ORDER GRANTING PLAINTIFF'S MOTION FOR SUMMARY JUDGMENT
ROBERTS, District Judge.
This action arises out of an alleged violation of the Telecommunications Act of 1996, 47 U.S.C. § 251 et. seq. (the "Act"). The Act was designed to open local telephone markets, which had previously been controlled by monopolies, to full, fair and effective competition on a nationwide basis. In construing the Act, the Supreme Court held in AT & T Corp. v. Iowa Utilities Bd., 525 U.S. 366, 371, 119 S.Ct. 721, 142 L.Ed.2d 835 (1999), that:
Plaintiff in this case, Michigan Bell Telephone Company d/b/a Ameritech Michigan ("Ameritech") is an incumbent LEC
ILECs meet their § 251 obligations by means of interconnection agreements, negotiated and/or arbitrated pursuant to § 252 of the Act. Section 252(a) provides that interconnection agreements are "binding." Section 252(a). The substantive rules governing interconnection are set by federal law, while Congress entrusted the process of establishing and enforcing interconnection agreements to State commissions. Section 252.
Under the mandate of the Act then, Ameritech negotiated an Interconnection Agreement ("Agreement") with MCI. The Agreement was filed, as required, with the Defendant, Michigan Public Service Commission (the "MPSC"), and approved by the MPSC on July 31, 1997. When a dispute arose as to the enforceability of the provision of the Agreement which required MCI to electronically place orders relating to resale services, MCI filed a challenge with the MPSC.
The MPSC, through its members, Defendants John G. Strand, Robert B. Nelson and David Svanda, entered an Order on January 3, 2000, allowing MCI to fax certain change orders concerning resale service orders, rather than requiring MCI to submit the change orders electronically as required by the Agreement. Although the MPSC recognized the clear language of the Agreement, it nonetheless ruled that since competitors without interconnection agreements could fax change orders under Ameritech's general tariff provisions, MCI should have the same right, despite its agreement to the contrary.
Ameritech now challenges the MPSC decision to allow MCI to proceed under the general tariff provisions applicable to Ameritech rather than pursuant to the negotiated Agreement between the parties.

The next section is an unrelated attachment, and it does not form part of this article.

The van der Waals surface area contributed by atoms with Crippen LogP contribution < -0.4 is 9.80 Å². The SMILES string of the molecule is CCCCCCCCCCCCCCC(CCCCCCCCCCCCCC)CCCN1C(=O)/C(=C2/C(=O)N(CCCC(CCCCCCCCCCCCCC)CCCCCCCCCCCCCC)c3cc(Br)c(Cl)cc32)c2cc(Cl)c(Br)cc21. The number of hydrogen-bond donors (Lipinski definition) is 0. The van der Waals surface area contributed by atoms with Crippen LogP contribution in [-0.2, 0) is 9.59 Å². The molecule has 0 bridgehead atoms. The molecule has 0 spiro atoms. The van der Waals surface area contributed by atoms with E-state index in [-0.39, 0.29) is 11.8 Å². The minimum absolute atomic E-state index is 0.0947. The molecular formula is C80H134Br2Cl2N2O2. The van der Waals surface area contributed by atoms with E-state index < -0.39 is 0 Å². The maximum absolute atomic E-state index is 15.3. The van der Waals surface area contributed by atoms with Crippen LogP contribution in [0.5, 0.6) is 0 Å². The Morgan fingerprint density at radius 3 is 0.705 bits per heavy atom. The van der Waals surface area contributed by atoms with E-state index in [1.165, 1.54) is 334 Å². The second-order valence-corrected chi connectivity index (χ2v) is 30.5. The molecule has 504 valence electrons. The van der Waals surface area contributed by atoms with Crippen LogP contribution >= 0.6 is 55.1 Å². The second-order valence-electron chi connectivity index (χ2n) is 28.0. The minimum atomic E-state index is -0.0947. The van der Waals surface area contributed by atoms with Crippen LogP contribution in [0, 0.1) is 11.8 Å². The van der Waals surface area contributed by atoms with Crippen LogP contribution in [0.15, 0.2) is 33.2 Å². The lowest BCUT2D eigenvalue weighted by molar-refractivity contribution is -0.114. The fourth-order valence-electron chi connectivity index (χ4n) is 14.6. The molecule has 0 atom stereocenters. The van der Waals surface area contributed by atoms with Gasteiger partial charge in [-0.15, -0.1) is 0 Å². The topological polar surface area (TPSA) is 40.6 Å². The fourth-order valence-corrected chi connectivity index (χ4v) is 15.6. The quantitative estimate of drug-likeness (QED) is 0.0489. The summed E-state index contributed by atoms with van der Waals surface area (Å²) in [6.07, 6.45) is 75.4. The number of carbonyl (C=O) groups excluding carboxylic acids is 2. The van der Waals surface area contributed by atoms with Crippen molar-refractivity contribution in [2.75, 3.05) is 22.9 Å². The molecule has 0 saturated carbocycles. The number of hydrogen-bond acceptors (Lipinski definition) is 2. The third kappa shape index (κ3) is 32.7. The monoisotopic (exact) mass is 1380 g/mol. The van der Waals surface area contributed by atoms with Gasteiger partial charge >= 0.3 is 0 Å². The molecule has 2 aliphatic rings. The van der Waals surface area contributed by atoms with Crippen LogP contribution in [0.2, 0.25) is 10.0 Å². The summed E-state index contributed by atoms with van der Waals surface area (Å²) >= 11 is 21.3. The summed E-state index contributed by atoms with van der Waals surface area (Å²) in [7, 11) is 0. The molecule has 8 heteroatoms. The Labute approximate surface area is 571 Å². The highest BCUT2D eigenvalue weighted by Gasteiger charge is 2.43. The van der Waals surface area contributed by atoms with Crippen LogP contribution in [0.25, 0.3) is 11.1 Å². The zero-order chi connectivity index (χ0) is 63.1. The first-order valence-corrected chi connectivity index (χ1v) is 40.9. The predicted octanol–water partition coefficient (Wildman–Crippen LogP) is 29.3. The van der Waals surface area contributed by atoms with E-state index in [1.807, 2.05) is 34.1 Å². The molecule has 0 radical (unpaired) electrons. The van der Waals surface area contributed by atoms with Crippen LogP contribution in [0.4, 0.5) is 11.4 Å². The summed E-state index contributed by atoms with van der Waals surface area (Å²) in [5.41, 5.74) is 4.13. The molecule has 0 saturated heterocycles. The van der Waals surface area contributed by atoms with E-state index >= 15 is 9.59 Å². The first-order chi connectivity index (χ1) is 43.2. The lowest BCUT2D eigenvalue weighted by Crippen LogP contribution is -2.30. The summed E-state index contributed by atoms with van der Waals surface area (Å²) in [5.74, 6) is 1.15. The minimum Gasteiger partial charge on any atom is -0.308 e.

For the reasons stated below, this Court finds the MPSC acted arbitrarily and capriciously in allowing MCI to circumvent the Agreement. Accordingly, the Court grants Ameritech's Motion for Summary Judgment.
The Contentions of The Parties
Ameritech presents this case as a straightforward one involving only the interpretation of the Agreement under general contract principles.
Section 10.13.2(a) of the Agreement required Ameritech to provide an electronic interface for change orders and to update the interface as necessary to comply with industry standards.
(Ameritech Br., Ex. 1 at 41-42).
Section 10.13.2(b) required that change orders be made via the electronic interface described in § 10.13.2(a). "Service orders will be placed by MCImetro and provisioned by Ameritech in accordance with the procedures described in this Section 10.13 and the Implementation Plan." (Ameritech Br. Ex. 1 at 42). The Implementation Plan to which Section 10.13.2(b) refers provides that, "[t]he Manual Ordering Process
The Agreement contained an integration clause, which incorporated only those terms of the Agreement and other documents specifically referenced there:
(Ameritech's Br., Ex. 1, last page). Additionally, § 30.16 of the Agreement stresses, "This Agreement does not obligate either Party to provide arrangements not specifically provided herein." (Ameritech's Br., Ex. 1 at 103).
As recognized by the MPSC, the provisions of the Agreement requiring electronic submission of change orders resulted from MCI's own opposition to manual ordering:
(Ameritech's Br., Ex. 2 at 17).
Indeed, Ms. Ali Miller, MCI's market manager for local services in the Ameritech region, submitted the following testimony to the Commission during that process:
Hence, the parties agreed that electronic ordering would be the exclusive means that they would use for ordering services for resale.
The Defendants dispute none of the above.